[ncl-talk] Vertical interpolation to a 2d array instead of a constant pressure/height
Bill Ladwig
ladwig at ucar.edu
Wed Oct 5 11:01:19 MDT 2016
Hi Michael,
There is nothing in the WRF routines that will do this out of the box, but
you can manually construct this yourself using wrf_interp_1d. See
http://www.ncl.ucar.edu/Document/Functions/Built-in/wrf_interp_1d.shtml.
Assuming I'm completely understanding what you are trying to do, you would
have to iterate over the nx x ny horizontal grid, then supply the vertical
column values for each grid point and run the wrf_interp_1d routine to get
the interpolated value. So, at each horizontal grid point, v_in would be
the vertical column for your variable of interest, z_in would be the
vertical coordinates for the v_in column, and z_out would be the desired
surface pressure value (as an array with one element).
This will probably take a while to run, so plan accordingly.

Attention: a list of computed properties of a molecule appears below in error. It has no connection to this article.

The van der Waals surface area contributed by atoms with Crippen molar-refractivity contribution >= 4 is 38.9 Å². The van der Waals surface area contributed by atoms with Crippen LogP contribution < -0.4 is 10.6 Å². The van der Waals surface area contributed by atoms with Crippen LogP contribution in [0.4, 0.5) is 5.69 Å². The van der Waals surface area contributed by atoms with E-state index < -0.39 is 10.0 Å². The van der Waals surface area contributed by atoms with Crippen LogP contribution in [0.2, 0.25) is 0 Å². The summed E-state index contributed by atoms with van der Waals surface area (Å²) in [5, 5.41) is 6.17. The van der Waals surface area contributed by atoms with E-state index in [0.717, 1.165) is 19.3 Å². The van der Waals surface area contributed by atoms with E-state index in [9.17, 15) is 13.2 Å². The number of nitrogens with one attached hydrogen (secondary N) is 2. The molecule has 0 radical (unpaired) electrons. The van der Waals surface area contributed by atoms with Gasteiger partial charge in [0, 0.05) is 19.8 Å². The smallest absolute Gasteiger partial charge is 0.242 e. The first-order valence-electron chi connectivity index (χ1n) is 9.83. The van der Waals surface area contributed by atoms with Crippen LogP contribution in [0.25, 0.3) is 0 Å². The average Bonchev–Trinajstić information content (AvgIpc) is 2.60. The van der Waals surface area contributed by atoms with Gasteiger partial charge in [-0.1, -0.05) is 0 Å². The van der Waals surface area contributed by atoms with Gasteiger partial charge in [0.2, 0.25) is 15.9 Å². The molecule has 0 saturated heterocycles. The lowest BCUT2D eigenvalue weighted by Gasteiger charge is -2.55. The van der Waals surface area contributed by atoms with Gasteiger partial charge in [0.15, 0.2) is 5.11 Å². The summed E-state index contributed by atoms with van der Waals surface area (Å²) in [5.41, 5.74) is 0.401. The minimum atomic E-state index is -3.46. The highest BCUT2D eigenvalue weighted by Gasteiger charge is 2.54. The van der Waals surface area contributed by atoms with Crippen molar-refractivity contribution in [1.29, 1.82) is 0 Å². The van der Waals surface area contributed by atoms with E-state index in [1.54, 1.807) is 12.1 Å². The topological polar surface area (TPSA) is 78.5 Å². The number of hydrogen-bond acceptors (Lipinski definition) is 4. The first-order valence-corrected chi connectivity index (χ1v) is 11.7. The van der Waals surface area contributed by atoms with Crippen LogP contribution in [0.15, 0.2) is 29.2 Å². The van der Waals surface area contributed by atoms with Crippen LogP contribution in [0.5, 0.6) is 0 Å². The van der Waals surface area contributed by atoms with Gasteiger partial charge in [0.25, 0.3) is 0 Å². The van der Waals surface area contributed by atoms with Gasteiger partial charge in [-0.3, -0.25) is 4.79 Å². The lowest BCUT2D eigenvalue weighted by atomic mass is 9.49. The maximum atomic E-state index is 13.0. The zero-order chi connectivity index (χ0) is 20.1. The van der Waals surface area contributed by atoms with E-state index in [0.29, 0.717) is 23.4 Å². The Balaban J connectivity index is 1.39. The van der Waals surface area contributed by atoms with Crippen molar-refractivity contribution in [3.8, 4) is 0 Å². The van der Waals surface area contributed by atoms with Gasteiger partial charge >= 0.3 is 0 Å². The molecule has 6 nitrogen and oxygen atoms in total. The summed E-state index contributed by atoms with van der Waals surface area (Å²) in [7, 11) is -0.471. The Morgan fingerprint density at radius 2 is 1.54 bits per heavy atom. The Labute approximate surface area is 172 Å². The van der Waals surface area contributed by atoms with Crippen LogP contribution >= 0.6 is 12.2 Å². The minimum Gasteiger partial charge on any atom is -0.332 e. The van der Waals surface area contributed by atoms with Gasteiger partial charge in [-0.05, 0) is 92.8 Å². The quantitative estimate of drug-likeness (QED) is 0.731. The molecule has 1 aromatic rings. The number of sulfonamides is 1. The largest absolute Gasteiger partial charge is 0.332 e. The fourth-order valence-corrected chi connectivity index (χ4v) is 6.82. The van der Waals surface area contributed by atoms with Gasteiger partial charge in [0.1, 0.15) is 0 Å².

Hope this helps,
Bill
On Tue, Oct 4, 2016 at 11:59 PM, Michael Weston <mjweston at masdar.ac.ae>
wrote:
> Folks,
>
> I am looking for an ncl function that can do vertical interpolation in 3d,
> but instead of using a constant level to interpolate to, I want to use an
> array variable to interpolate to.
>
> e.g. from existing function wrf_interp_3d_z
>
> function wrf_interp_3d_z (
> v3d : numeric,
> vert : numeric,
> loc [1] : numeric
> )
>
> loc is a constant pressure or constant height.
> I want to use "surface pressure -x" to get variables at the top of the
> surface layer, so loc would be a 2d array with ny x nx.
>
> Does such a function exist?
>
> Thanks
>
> --
>
> *Michael* *Weston*
>
> _______________________________________________
> ncl-talk mailing list
> ncl-talk at ucar.edu
> List instructions, subscriber options, unsubscribe:
> http://mailman.ucar.edu/mailman/listinfo/ncl-talk
>
>
-------------- next part --------------
An HTML attachment was scrubbed...
URL: http://mailman.ucar.edu/pipermail/ncl-talk/attachments/20161005/a7f0d0da/attachment.html
More information about the ncl-talk
mailing list